White House to brief members of Congress on drone memo

President Obama on Wednesday decided to reverse course and allow members of Congress to be briefed on a classified memo that details the justification for drone strikes against U.S. citizens, an administration official said Wednesday night.

"Today, as part of the president's ongoing commitment to consult with Congress on national security matters, the president directed the Department of Justice to provide the congressional Intelligence committees access to classified Office of Legal Counsel advice related to the subject of the Department of Justice White Paper," the unidentified official said.

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The news comes the night before a hearing for John Brennan, Obama's nominee for CIA director. Brennan, now Obama’s top counterterrorism adviser, is expected to be bombarded with questions in a Senate hearing on Thursday that could bring new revelations about the targeted killings of U.S. citizens overseas.

Lawmakers had threatened to block the nomination unless the White House vowed to be more transparent on the issue. On Wednesday Sen. Ron Wyden (D-Ore.) threatened to "pull out all the stops to get the actual legal analysis, because without it, in effect, the administration is practicing secret law."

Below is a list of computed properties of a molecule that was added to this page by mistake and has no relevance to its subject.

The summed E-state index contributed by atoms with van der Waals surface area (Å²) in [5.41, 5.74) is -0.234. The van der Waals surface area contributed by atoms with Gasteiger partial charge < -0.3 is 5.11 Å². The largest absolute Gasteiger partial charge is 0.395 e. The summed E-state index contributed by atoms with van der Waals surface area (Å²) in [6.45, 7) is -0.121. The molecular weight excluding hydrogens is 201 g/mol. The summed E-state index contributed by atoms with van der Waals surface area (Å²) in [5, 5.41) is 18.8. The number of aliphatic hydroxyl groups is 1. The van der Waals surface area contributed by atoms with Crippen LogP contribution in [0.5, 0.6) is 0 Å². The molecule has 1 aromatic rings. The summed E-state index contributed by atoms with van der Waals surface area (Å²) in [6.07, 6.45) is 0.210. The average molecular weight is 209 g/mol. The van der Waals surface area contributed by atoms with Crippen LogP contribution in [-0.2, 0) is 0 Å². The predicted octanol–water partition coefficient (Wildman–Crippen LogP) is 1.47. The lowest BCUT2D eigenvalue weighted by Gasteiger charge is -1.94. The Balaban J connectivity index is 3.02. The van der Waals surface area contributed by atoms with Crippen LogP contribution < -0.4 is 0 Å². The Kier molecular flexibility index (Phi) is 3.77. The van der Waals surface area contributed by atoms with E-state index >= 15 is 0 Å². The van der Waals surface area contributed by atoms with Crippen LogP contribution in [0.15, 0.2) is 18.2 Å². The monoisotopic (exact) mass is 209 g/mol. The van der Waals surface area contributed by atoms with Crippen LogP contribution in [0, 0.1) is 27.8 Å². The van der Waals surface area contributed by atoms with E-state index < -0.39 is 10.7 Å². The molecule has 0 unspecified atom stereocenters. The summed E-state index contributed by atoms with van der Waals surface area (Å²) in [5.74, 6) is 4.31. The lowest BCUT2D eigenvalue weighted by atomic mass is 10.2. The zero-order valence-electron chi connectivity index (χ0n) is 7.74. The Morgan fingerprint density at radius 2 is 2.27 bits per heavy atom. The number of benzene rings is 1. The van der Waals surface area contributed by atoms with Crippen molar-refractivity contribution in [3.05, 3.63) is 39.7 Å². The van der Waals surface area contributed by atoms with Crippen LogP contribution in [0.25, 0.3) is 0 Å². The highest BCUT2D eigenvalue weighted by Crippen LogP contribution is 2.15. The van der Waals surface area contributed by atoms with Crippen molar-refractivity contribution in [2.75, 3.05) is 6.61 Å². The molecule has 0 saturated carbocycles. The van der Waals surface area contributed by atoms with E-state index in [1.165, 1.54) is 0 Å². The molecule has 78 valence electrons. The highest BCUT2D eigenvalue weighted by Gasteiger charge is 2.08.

An administration official said Wednesday night that Obama has been committed to consulting Congress in an effort to pursue transparency. The official said that effort is reflected in recent speeches by Attorney General Eric Holder and Brennan and by the disclosure that the military has taken direct action against Yemen and Somalia.


The official said Obama made the decision Wednesday because he wants Congress to be involved in building a framework for counterterrorism efforts and called it an extraordinary action because of the unique circumstances involved.

The White House on Tuesday defended the guidelines for targeting Americans in drone strikes as "fully consistent” with the Constitution.

White House spokesman Jay Carney said strikes against Americans overseas are sometimes "necessary to mitigate ongoing attacks." The operations are "fully consistent with our Constitution," he said.

"[The strikes] are legal, they are ethical and they are wise."

Carney’s statements came a day after the leak of a white paper from the Department of Justice that outlines the legal basis for killing Americans overseas who are believed to be a threat. In the memo, Justice outlines a three-part test to determine whether a “lethal operation” can be carried out against an American who is a senior operational leader of a terrorist group.

The drone strikes against U.S. citizens have drawn fierce opposition from civil-liberties groups, who argue due process is being trampled in the name of national security.